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The term stucco screed can refer to several different items used in the application of stucco to a structure but usually refers to a weep screed. This type of screed is a metal form installed at the base of a stucco wall and serves to limit the buildup of moisture within a building. Another type of screed is a channel screed, which is used to shape and form stucco as it is applied to a structure. It serves both to control the depth of the stucco application and to allow the stucco to be shaped and formed for ornamental purposes. A simpler type of stucco screed provides a depth gauge for a stucco wall.
Stucco was originally used on solid brick walls that were usually several bricks thick. These thick walls did not have problems with moisture buildup under normal circumstances because they served as their own moisture barriers. Even now, stucco on solid brick walls will not normally need a stucco screed for drainage purposes. Wooden frame structures, however, typically do require a weep screed, as moisture can seep into the wall through the porous stucco or from the interior spaces of the structure.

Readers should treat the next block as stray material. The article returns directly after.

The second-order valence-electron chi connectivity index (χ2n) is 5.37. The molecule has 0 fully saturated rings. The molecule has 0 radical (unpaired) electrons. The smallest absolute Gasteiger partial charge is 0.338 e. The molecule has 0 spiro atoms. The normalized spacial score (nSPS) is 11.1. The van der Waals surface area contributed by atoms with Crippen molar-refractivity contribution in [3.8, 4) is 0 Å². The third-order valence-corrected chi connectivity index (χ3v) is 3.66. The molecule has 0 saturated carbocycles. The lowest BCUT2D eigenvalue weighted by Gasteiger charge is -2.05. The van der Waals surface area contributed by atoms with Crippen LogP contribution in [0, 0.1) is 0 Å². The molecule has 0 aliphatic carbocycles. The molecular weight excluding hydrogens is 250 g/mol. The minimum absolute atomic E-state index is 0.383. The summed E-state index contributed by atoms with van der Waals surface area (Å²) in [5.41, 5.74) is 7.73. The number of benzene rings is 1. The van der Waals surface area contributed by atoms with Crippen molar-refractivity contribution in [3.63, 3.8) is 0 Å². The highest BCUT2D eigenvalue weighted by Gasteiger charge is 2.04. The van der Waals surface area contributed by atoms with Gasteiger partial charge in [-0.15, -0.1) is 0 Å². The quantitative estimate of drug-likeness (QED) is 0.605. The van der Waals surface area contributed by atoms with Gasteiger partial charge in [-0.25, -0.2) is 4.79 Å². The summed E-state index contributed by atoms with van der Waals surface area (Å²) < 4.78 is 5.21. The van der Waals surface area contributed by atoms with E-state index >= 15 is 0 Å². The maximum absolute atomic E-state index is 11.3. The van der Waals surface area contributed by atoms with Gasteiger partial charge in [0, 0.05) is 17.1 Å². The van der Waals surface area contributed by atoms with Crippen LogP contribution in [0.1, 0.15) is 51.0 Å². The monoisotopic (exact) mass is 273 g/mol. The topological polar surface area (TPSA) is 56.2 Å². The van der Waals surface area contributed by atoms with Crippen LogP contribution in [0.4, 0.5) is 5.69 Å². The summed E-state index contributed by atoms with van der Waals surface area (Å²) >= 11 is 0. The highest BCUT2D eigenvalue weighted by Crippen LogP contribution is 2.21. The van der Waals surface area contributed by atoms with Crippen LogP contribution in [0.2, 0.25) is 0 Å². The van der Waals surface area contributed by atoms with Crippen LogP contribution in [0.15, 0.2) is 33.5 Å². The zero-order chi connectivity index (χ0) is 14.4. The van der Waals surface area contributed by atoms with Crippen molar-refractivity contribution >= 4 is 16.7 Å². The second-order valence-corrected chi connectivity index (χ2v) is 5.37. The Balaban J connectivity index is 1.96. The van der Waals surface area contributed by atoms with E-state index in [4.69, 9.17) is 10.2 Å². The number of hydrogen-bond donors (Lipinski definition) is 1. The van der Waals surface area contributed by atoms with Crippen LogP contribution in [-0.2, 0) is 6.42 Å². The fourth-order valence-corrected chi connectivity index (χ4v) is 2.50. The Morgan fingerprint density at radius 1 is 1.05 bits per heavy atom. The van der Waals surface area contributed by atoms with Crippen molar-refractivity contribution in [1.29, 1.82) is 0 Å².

A stucco screed, typically one with small holes to allow drainage, is installed along the bottom of wooden-framed structures to allow any moisture in the walls to escape. This type of stucco screed is mounted at or above the level of the foundation plate and maintains a small space through which moisture can escape. A weep screed is required by most building codes and should be installed 4 or more inches (10.16 cm or more) above the exterior grade to avoid being clogged with dirt.
Different types of stucco screeds are used in the installation of stucco above the foundation line. As with all plaster, the depth of the coat is important in stucco installation. A stucco screed that is attached to the framed wall can serve to maintain constant coat depth by providing a point of reference when the stucco is being applied and by separating different areas of the wall surface material. In more elaborate stucco work, areas of different color and texture are combined on a single wall. A channel stucco screed, which has two parallel flanges to form an edge for stucco with spacing between, is often used to space these two different areas of stucco evenly.
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